Understanding Three Dimensional Shapes
Two dimensional shapes are flat figures. Most drawings of shapes on papers fall into the two dimensional realm. These types of shapes take up space or area, but they do not seem to have a thickness or have volume. Most representations which mankind makes of objects such as blueprints, drawings, pictures, etc… are two-dimensional representations. The surface upon which they are represented is flat. Touching the representation provides no depth, thickness or volume. Length and width can generally be calculated by examining the representation or are included as frames of reference. For example, when building a house an architect may provide a two-dimensional drawing to the perspective home owner so they have a better understanding of what the finished product will look like. However, no architect draws the house in real dimensions, a scale is included to help the home owner better understand how large the final product will be upon completion.
- Use all seven of the pieces
- They must lay flat
- They must touch another in some manner
- None of the pieces can overlap
In contrast to two-dimensional shapes, there are three-dimensional shapes. Shapes which have length, width and thickness are known as three-dimensional shapes. Examples of common three-dimensional shapes include: boxes, cans, balls, buckets, beds, etc... Returning to the example of a house and the architect from above, the architect might construct a three-dimensional miniature model of the house to further clarify specific details for the homeowner. Sometimes it is difficult for people to look at a two-dimensional drawing and imagine what the final three-dimensional product will resemble. It is in this case where models are most helpful.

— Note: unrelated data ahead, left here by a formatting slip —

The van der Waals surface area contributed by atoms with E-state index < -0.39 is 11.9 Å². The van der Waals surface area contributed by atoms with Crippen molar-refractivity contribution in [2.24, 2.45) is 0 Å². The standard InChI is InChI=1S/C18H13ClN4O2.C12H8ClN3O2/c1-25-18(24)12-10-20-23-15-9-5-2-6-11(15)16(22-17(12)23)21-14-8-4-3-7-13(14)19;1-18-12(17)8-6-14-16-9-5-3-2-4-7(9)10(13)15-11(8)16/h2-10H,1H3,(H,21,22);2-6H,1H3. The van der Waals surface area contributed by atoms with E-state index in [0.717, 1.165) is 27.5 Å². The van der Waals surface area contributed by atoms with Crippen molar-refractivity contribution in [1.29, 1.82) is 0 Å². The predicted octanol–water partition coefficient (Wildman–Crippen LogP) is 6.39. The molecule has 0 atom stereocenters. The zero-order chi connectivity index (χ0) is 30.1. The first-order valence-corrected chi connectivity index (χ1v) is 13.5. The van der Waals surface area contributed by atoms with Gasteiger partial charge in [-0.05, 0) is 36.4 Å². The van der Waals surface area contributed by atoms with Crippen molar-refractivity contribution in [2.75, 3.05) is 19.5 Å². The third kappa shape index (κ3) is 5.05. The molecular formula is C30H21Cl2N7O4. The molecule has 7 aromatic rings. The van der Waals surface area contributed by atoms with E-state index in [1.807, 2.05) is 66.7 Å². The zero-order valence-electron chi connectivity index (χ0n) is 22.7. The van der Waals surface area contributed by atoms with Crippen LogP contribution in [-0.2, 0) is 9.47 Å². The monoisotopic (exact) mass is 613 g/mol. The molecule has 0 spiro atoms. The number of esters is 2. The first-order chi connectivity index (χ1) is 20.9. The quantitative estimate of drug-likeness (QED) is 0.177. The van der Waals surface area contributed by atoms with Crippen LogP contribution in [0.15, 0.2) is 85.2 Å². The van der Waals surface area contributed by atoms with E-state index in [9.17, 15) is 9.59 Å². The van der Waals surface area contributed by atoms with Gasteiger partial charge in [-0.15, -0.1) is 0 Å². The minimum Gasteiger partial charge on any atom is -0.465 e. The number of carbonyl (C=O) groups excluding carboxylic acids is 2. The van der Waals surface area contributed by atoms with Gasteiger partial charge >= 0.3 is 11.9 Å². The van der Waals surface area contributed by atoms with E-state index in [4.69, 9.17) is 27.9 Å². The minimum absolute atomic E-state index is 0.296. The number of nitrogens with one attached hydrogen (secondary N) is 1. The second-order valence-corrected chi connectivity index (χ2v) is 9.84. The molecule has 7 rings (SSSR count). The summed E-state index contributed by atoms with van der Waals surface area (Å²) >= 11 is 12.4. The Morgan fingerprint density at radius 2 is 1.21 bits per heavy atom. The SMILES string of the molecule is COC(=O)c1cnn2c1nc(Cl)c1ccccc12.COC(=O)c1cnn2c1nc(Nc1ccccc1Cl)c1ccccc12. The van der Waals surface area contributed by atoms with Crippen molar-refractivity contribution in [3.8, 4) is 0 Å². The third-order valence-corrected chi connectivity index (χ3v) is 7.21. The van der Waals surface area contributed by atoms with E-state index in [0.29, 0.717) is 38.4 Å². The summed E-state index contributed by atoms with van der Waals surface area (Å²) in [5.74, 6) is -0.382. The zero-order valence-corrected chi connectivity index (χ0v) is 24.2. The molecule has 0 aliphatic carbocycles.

Following are pictorial representations and labels for many common three-dimensional shapes.
Prisms are constructed of congruent polygons on the top and bottom, while all of the other faces are formed by rectangles. The rectangular faces are known as lateral faces while the top and bottom are referred to as bases. In the case of a rectangular prism, the faces are all rectangles, just as the cube had square faces. A rectangular prism has six faces, eight vertices and twelve edges. A refrigerator would be a real-life example of a rectangular prism.
Pyramids are polyhedrons where the base is a polygon and all of the other faces are triangles. In many pyramids, the lateral faces are also congruent. Congruent shapes are those which are the same size and shape. The vertex in a pyramid is where the lateral faces meet. It is also referred to as the apex. A triangular pyramid has a triangle for a base and three other triangular sides. It therefore has four faces, four vertices and six edges. A rectangular pyramid has a rectangle as the base with the other four faces being triangles. A rectangular pyramid has five faces, five vertices and eight edges.
The more detailed one can be when describing two- and three- dimensional shapes, the more accurate they will be represented or understood by others. The number of faces, edges and vertices on a prism or pyramid changes with the number of sides on the base.
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